That said, I see no particular reason for you to cut communication with his cousin. It sounds like your boyfriend referred you to her because of genuine concern, and as long as you trust her — meaning that you feel comfortable talking to her candidly, and believe that there is no behind-the-scenes weirdness — then I think you're okay. Find support where you can.
Her advice to remind him you love him but give him space seems sound. Now just make sure you're using that space to your benefit, too. Try to fortify yourself during this time; put down some roots outside of your relationship. If a break has to happen, make it useful for you as well as him.
Dear Miss Information,
I was hoping you could shed some light on an issue which has become very confusing. My girlfriend and I have been together for about a year. We've had some good times together, but lately she's become so distant and is constantly unavailable in every sense. She seems to want me around, and gets upset if I say I have things to do, but the next minute she's having a go at me for being in the way.
I have never felt like we are part of a pair who support each other. She hasn't really supported me in anything I've done in the last six months, even though I try my hardest to accommodate her and make sure she's happy. Every time we have an issue, she refuses to talk about it — she only ever says "If you don't like it, don't go out with me." I used to put up with this, as I think the attitude is partly a symptom of her having a very stressful job. (Which, by the way, has become another issue: she is very vocal about the fact that she thinks my life is a joke.) Anyway, I suppose my question is, do I stay with her until she is less stressed and back to normal, or do I call it quits? I love her and underneath all this she is a good person. I don't know what to do.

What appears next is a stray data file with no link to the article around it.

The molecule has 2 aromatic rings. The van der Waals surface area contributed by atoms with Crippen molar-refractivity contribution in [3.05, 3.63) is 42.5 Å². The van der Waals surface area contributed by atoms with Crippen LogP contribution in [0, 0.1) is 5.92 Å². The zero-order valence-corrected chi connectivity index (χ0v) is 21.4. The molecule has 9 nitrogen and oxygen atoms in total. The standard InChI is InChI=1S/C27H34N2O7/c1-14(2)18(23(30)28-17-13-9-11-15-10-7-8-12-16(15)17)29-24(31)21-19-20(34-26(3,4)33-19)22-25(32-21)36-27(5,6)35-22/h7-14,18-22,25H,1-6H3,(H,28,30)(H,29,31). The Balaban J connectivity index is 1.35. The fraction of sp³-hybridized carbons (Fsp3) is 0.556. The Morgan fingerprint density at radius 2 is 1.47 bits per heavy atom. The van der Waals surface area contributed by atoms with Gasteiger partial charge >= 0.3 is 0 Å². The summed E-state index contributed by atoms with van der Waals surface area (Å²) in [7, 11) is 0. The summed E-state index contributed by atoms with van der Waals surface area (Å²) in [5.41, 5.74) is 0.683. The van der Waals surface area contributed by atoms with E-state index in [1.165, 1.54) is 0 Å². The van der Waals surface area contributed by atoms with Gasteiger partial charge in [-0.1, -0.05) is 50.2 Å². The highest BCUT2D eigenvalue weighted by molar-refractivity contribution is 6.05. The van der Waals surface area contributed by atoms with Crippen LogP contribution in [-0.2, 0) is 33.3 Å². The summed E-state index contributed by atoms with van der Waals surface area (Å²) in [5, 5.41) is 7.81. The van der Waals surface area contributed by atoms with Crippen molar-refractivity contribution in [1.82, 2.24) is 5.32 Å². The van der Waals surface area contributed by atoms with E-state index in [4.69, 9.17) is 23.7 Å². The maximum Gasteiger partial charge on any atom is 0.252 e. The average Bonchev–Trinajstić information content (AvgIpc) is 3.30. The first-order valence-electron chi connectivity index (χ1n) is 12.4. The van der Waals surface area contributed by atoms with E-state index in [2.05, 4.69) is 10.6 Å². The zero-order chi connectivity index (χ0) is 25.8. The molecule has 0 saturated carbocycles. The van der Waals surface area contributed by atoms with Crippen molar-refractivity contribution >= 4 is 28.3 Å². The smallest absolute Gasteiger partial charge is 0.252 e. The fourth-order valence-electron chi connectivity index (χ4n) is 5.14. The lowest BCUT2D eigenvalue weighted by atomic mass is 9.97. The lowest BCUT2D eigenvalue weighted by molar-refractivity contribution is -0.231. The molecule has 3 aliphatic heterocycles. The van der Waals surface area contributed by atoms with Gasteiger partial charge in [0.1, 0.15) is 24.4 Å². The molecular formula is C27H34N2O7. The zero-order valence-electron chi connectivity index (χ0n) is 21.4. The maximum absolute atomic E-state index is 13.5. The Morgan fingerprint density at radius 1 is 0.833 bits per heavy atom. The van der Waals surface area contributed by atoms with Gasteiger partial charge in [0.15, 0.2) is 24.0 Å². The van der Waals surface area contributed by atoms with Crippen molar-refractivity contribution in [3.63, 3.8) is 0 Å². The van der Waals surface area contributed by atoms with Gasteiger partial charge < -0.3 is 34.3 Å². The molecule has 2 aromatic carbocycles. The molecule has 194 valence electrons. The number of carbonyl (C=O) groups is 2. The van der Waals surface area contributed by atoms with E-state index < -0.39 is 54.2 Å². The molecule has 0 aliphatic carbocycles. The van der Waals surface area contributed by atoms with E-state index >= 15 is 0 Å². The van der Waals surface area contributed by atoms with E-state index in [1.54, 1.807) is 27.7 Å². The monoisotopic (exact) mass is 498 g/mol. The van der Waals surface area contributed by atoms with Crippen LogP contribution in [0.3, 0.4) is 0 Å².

It's amazing how much crappy behavior one will put up with when one is getting laid: "She threw rocks at my car, but it's cool. She's just really passionate about green transportation." Or "Sure, he got 'Victoria' tattooed on his chest, but my middle name is Elizabeth, and they're both English queens, so..." But there's a limit to the mistreatment you can handle or the excuses you can make. Your letter sounds like you're hitting that limit.
"She hasn't really supported me in anything," "she thinks my life is a joke," "I used to put up with..." — these are not little things like "we can't agree on curtains!" or "She doesn't like my dog." These are big, systemic, patterned behaviors that speak to a tremendous lack of respect. Your insistence that "underneath it all, she is a good person" doesn't do much to reverse it. That line is a classic excuse for mistreatment. You're basically saying, "I know she knows better, but she's just choosing to treat me badly," which is not much of an endorsement.
You said nothing positive about her or your dynamic as a couple. It is possible that she's just dealing with some personal things and will come around eventually, but it's not your job to be her punching bag in the meantime. From my perspective as a third party, the decision seems really obvious — but this is your call, not mine. Being able to tell the difference between "disagreement/ rough patch" and "abuse" is an invaluable skill, and one I recommend you put some effort into cultivating. From the language you use, it looks like you're well on your way: just trust yourself on this. You deserve someone who treats you well "deep down" as well as on the surface.